JOURNAL ARTICLE

Heat stress, cytokines, and the immune response to exercise

R L Starkie, M Hargreaves, J Rolland, M A Febbraio
Brain, Behavior, and Immunity 2005, 19 (5): 404-12
16061150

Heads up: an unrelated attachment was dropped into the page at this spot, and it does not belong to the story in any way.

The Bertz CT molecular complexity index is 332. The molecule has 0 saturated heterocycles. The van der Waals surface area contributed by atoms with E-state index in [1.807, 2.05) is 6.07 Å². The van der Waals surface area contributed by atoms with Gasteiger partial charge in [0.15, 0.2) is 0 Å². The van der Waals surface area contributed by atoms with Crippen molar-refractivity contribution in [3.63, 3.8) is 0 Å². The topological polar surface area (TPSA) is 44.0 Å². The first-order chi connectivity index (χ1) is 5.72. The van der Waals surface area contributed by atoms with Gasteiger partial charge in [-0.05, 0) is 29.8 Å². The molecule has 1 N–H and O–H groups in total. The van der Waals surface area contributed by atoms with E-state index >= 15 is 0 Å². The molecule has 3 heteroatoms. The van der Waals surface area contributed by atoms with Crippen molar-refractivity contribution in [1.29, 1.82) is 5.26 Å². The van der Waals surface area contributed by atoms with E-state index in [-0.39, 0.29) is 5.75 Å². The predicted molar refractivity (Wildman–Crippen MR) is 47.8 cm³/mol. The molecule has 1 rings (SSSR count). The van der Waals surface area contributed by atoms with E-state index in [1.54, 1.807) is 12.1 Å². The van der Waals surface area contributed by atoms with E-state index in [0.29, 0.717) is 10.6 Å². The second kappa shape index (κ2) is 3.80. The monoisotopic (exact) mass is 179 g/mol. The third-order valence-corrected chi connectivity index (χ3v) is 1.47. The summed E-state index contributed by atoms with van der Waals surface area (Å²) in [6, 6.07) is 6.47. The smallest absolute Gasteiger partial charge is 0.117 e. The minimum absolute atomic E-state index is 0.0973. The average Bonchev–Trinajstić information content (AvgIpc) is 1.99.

To examine the effect of exercise and heat stress on cytokine production, seven males (77 +/- 2 kg; VO(2peak) = 4.7 +/- 0.4 L min(-1)) completed two (15 degrees C; CON or 35 degrees C; HEAT) 90 min cycling trials at 70% VO(2peak). Blood samples were collected throughout and analysed for spontaneous, and LPS-stimulated intracellular monocyte cytokine production, plasma cytokine levels, and circulating stress hormone concentration. Plasma epinephrine, norepinephrine, and cortisol concentration were elevated (P < .05) as a result of exercise in CON. HEAT increased (P < .05) epinephrine and norepinephrine levels, however, cortisol concentration was not different between the two trials. Exercise had no effect on the concentration of circulating monocytes spontaneously producing IL-6, TNF-alpha or IL-1alpha, however, there was a decrease in the amount of TNF-alpha per cell post-compared with pre-exercise. HEAT had no effect on spontaneous intracellular cytokine production. Circulating levels of both IL-6 and TNF-alpha were elevated in HEAT, but not in CON. Upon stimulation with LPS, the concentration of monocytes positive for IL-6, TNF-alpha, and IL-1alpha production was elevated (P < .01) post- and 2 h post-compared with pre-exercise. Stimulated cells, however, produced less (P < .05) TNF-alpha post-exercise and less (P < .05) TNF-alpha and IL-6 2 h post-exercise. HEAT resulted in an increase (P < .05) in the concentration of stimulated cells positive for TNF-alpha and IL-1alpha, however, did not affect the amount of cytokine produced by stimulated monocytes. These results demonstrate that exercise decreases the amount of cytokine produced by LPS-stimulated monocytes, possibly due to elevated levels of circulating stress hormones. Heat stress did not, however, augment the suppression in the amount of cytokine produced by circulating monocytes upon stimulation, despite elevated catecholamines.

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